Table Of Contents
- Breastfeeding as a birth control method at a glance
- How do I know if breastfeeding is the right method for me?
- How can breastfeeding be used as a birth control option?
- How effective is it?
- Is there any side effects?
- The benefits
- The disadvantages
- How do I begin?
Breastfeeding As A Birth Control Method At A Glance
- Also sometime known as Lactational Amenorrhea Method (LAM)
- Can only be used by women who have recently given birth and lasts up to six months after giving birth
- It is free, very safe, and a convenient option of birth control
- A natural way to prevent pregnancy
How Do I Know If Breastfeeding Is The Right Method For Me?
To know if it is right for you it is important you read through the most commonly asked questions below.
There are some limitations to breastfeeding as a birth control option but it is natural, safe, and free.
How Can Breastfeeding Be Used As A Birth Control Option?
If a woman is continuously breastfeeding, her body will not produce the hormone that is required for ovulation (which is what releases the egg from an ovary).
Pregnancy will not occur if an egg is not released.
How Effective Is It?
When deciding on a birth control method it is very important to know how effective a birth control option is for preventing pregnancy.
Here are some numbers of how effective breastfeeding is as a birth control method:
- If done continuously and perfectly less than 1 out of 100 women will become pregnant
- If not always done correctly but still continuously about 2 out of 100 women will become pregnant within the first six months
This birth control option is only reliable for six months after giving birth and only if a woman:
- Has not had a period since delivering her baby
- Breastfeeds her baby at least every 4 hours during the day and every 6 hours at night
- Does not substitute the babies breastfeeding milk for any other food (including formula)
It is important to note that breastfeeding will not protect you again sexually transmitted infections or diseases. Therefore it is important to use another form of birth control such as a condom or female condom to reduce the risk of an infection or a disease.
As mentioned it is also important to remember that breastfeeding as a form of birth control can only be relied on for six months after delivery. After that time has passed it is important to consider using other methods of birth control.
Is There Any Side Effects?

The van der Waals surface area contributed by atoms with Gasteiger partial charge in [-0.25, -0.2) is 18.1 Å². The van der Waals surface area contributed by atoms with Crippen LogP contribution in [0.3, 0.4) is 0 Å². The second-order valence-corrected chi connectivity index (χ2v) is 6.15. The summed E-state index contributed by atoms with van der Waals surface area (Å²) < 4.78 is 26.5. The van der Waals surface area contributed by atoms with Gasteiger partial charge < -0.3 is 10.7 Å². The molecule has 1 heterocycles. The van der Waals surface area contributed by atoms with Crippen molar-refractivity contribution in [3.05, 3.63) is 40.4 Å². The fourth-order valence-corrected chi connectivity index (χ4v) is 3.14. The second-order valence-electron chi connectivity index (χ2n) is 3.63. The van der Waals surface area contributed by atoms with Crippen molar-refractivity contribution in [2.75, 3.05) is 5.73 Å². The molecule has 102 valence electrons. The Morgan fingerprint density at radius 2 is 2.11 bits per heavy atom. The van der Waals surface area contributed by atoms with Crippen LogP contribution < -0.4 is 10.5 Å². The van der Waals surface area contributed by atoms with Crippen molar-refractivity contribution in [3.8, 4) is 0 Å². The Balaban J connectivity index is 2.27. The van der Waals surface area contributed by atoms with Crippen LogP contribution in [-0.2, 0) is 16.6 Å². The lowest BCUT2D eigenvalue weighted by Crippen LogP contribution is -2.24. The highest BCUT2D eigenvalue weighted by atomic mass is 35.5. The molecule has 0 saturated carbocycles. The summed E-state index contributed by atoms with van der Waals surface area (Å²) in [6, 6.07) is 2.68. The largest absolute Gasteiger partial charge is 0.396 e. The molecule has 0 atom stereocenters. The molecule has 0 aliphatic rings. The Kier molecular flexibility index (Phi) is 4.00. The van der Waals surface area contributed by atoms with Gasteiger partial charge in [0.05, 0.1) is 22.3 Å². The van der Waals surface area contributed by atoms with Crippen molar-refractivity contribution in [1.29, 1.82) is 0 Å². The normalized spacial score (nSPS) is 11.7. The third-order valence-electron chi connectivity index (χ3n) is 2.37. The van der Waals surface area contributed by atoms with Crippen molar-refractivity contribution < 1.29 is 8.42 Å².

There are no side effects when using breastfeeding as a method of birth control.
Some of the benefits of using this type of birth control include that it is simple, safe, effective, and convenient.
Additionally here are some advantages:
- It is a free option
- It can be started right away after child birth and is effective immediately
- It does not require medical supervision or supplies
- Nothing needs to be put in place before having vaginal intercourse
- It does not require a prescription
- A woman’s natural hormone balance is not effected
- It also reduces bleeding after delivery
As well breastfeeding has health benefits for the baby which includes:
- Passes the mother’s antibodies to the baby to protect against particular infections
- By avoiding formula the mother reduces the risk of the baby getting an infection from germs in water and other milk
- The best nutrition a baby can receive is from breastfeeding
- Breastfeeding increases a bond between the child and his or her mother
- Helps increase the child’s immunity against allergies
The main disadvantage of using breastfeeding as a birth control method is that it can only be relied upon for six months.
Additionally some mothers find it difficult to rely exclusively on breastfeeding and not use formula to help supplement a baby’s diet. If formula is given to a baby there is a chance a woman can get pregnant again.
It may also make a women feel less sexual about her breasts. Breastfeeding also can reduce the vaginal lubrication when a woman is aroused.
How Do I Begin?
Normally many mothers begin breastfeeding shortly after giving birth.
If a mother is having trouble with breastfeeding it is important to seek help from a doctor or nurse as soon as possible to avoid an interruption in lactation.
There are breastfeeding experts that are available to help coach a mother through the process even with a difficult baby that is unwilling to properly breastfeed.
To learn more about how you can use breastfeeding as a form of birth control learn more at Parents.com.